Global

24/01/22
Author: 
international coalition of prominent scientists and governance scholars
Sun in cloud

The following open letter was issued by an international coalition of prominent scientists and governance scholars on January 17, 2022. It calls for an international treaty to outlaw attempts to reduce global heating by blocking sunlight from reaching earth.

22/01/22
Author: 
Dana Nuccitelli

Yves here. The UN assumes that farms around the world will need to feed 2 billion more people by 2050. I suspect Mother Nature/the Jackpot will dent those numbers.

18/01/22
Author: 
Natasha Bulowski
Billionaires like Elon Musk saw their fortunes increase over the pandemic while the majority of people across the globe suffered. Photo by NASA / Wikimedia Commons

Jan. 18, 2022

The fortunes of Canada’s 59 billionaires have increased by $111 billion since March 2020, a new report finds — more than the $109 billion the Canadian government spent on income support for workers.

14/01/22
Author: 
Thom Hartmann Program and Michaela Haas
Does Arctic Drilling Violate Human Rights? (with Frode Pleym of Greenpeace Norway))

Jan 12, 2022

There is lots of gas and oil in the ground across the world. But drilling for oil disturbs more than you might think. Could drilling for oil cause so many second hand effects that the act is itself a violation of human rights?  Frode Pleym joined Thom to discuss whether Arctic drilling violate human rights. Frode Pleym is an Activist and the Senior Adviser & Leader of Greenpeace Norway.

10/01/22
Author: 
Devika Krishna Kumar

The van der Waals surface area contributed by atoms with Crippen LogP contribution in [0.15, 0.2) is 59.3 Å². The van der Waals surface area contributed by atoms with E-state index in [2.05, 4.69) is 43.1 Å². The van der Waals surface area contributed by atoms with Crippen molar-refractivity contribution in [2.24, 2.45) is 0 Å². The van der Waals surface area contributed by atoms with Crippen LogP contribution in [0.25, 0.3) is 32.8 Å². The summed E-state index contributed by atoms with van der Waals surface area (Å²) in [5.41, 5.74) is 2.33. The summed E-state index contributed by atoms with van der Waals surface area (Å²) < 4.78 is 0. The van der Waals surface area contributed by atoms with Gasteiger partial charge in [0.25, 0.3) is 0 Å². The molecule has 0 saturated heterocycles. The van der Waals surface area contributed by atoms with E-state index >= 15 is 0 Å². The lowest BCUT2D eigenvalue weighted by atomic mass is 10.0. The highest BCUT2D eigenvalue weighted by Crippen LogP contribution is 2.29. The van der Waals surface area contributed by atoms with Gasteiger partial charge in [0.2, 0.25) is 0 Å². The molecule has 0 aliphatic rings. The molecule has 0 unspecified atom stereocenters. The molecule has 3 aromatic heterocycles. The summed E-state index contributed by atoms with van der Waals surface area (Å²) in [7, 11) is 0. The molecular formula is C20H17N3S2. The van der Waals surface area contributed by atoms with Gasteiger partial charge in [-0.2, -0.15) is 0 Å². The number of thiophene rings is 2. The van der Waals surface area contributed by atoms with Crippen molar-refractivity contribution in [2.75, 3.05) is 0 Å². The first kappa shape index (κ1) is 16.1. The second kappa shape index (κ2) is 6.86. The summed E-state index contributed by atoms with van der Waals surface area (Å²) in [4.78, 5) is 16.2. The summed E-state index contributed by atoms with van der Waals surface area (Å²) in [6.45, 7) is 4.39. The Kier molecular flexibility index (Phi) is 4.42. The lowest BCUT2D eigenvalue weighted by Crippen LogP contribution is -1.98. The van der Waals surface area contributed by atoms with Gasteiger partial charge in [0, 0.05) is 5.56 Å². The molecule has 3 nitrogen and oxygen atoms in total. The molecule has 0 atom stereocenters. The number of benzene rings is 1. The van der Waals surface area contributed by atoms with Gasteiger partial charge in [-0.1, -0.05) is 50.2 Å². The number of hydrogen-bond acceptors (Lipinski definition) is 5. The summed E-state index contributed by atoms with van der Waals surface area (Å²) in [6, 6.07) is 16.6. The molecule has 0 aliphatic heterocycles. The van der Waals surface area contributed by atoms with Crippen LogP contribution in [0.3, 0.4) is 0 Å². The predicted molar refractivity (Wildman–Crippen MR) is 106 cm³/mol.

A heavy hauler truck drives through a mine above the Athabasca oil sands near Fort McMurray, Alberta, Canada. Photographer: Ben Nelms/Bloomberg

Jan. 7, 2022

Canada's oil sands producers were able to export a record amount of crude to overseas markets thanks to a new link to the U.S. Gulf Coast.

08/01/22
Author: 
Seth Borenstein
This 2019 photo provided by the British Antarctic Survey shows a hole in the Thwaites glacier in Antarctica. Starting Thursday, Jan. 6, 2021, a team of scientists are sailing to the massive but melting Thwaites glacier, “the place in the world that’s the hardest to get to,” so they can better figure out how much and how fast seas will rise because of global warming eating away at Antarctica’s ice. (David Vaughan/British Antarctic Survey via AP)

Jan. 6, 2022

A team of scientists is sailing to “the place in the world that’s the hardest to get to” so they can better figure out how much and how fast seas will rise because of global warming eating away at Antarctica’s ice.

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